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Back in the Saddle Again: Some Reflections on Schools and Students

Back in the Saddle Again: Some Reflections on Schools and Students

In late December, I agreed to teach a Latin class in a small, private Catholic school here in Front Royal, Virginia. The headmistress had approached me several times in years past about coming back to the classroom, but always, I had refused, in large part because of my already hectic schedule.

This time was different. The upper division of the boys’ school had gone through some turmoil and was in danger of shutting down, so I agreed to help out. Getting away from my keyboard, I thought, might be healthy, and the school was less than a quarter mile from my favorite coffee shop. Classes would meet for 45 minutes a day Mondays through Thursdays, and because I taught the textbook we’re using for over 20 years to seminars of homeschoolers, class prep would take me less than five minutes every evening. Easy-peasy, as a friend of mine used to say.

Now, three weeks into the class, I can say that climbing back onto this horse felt as natural to me as pouring that first cup of morning coffee. Just as I used to tell others that my many seminars of homeschoolers made for a “teacher’s heaven,” the same holds true for the eight boys ages 12 to 15 studying Latin. My main problems are the usual ones of getting some of them to pay attention in class and to do their homework.

Here are several reasons why this classroom and this school work to the advantage of the students and their teachers.

The class sizes are small. Already, the boys and I know each other reasonably well.

The school is all-male. Its sister school is all-female. The battle of the sexes doesn’t exist in these classrooms.

The school focuses on the basics: math, humanities, science, foreign language, and religion. Physical education also is a regular part of the curriculum. Here you’ll find no fluff courses or DEI shenanigans.

All of my students, as far as I know, come from intact families consisting of a father, a mother, and siblings. The parents are clearly interested in their boys’ education, otherwise they wouldn’t have gone to the extra trouble to enroll their children in a private school.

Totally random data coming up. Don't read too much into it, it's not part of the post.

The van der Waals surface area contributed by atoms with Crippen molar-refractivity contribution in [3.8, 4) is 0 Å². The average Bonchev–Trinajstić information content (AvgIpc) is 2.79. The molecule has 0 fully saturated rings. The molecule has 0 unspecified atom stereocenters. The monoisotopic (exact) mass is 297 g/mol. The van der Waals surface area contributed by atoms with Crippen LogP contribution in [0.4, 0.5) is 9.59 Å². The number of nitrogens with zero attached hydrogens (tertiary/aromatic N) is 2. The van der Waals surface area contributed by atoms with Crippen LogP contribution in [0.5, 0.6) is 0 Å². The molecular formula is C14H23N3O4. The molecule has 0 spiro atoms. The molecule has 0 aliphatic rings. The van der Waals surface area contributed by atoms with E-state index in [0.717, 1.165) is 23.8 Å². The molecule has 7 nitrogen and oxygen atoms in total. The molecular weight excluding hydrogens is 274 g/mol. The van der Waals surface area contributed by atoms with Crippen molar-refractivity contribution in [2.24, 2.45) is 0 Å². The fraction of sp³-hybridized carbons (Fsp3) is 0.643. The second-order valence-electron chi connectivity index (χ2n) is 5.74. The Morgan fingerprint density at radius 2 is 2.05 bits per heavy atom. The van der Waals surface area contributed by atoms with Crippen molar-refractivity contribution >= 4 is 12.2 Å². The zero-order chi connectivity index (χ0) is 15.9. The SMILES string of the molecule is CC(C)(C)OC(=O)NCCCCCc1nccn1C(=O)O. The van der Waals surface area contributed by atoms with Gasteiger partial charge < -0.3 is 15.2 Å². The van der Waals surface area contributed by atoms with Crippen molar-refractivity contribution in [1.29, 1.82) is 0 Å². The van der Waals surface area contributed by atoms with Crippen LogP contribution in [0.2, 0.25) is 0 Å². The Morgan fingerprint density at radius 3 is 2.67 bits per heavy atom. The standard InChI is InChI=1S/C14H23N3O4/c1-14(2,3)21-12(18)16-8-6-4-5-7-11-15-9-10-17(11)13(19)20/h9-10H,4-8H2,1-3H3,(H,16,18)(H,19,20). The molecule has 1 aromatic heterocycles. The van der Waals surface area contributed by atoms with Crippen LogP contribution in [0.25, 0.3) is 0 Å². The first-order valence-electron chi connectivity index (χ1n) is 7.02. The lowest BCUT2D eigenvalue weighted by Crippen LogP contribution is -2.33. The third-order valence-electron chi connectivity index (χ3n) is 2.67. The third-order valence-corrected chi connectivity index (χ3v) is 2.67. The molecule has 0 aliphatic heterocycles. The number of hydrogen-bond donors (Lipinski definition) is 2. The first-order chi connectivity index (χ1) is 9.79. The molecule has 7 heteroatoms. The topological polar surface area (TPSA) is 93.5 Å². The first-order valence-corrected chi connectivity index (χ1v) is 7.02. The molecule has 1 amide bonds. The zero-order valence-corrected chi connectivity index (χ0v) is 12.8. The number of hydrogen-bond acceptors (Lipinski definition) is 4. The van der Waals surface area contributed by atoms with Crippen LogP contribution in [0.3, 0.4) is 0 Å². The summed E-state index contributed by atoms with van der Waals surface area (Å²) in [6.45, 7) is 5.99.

All of my students are Catholic, members of the burgeoning Roman Catholic community here in town. They are catechized at home, in church, and in school, and they share important core beliefs and values. Faith and education are woven together and honored.

Finally, the boys and their families know each other well. Many of them are close friends.

These positive practices and commonalities create fertile ground for learning. If we include homeschoolers, there are tens of thousands of other such schools all across the United States effectively educating the young. Opposite them are those centers of education, mostly public schools, which are failing in this mission. To change for the better, the administrators and teachers of those schools might take some lessons from their more successful counterparts.

Here are some boiled-down takeaways for making these improvements.

Small classes mean more teacher attention per pupil and more student accountability.

Teaching the basics is critical. Students who leave school illiterate in reading or history, or incompetent in mathematics, will find themselves carrying the weight of those educational failures for the rest of their lives. It’s critical to bear in mind the often overlooked fact that the rest of society will be carrying that weight as well.

“Diversity is strength.” We’ve heard that slogan for decades, but if we look around our country, the failures of that cliché are all around us. It’s time to junk this discredited idea and instead raise up a banner of commonality in our schools. Teaching a shared code of ethics and expected classroom behavior from kindergarten on might do wonders to restore our broken society.

The advantages of classes separated by sex, especially in the teen years, have long been acknowledged by experts. In “The Advantages of Single-Sex Education,” for instance, Teresa A. Hughes effectively argues for our public schools giving students and parents this alternative, citing such positive evidence as improved behavior in the classroom and the learning style differences between girls and boys.

If we wish to make more of our schools effective again, we have to make classrooms vehicles for real learning. We see this sort of learning going on in homeschools and private schools all around the country. Educators and administrators in failing schools should drop their prejudices against private education and take a look at methods of education that are working for the betterment of our young.

Image credit: Pexels

Jeff Minick
Jeff Minick

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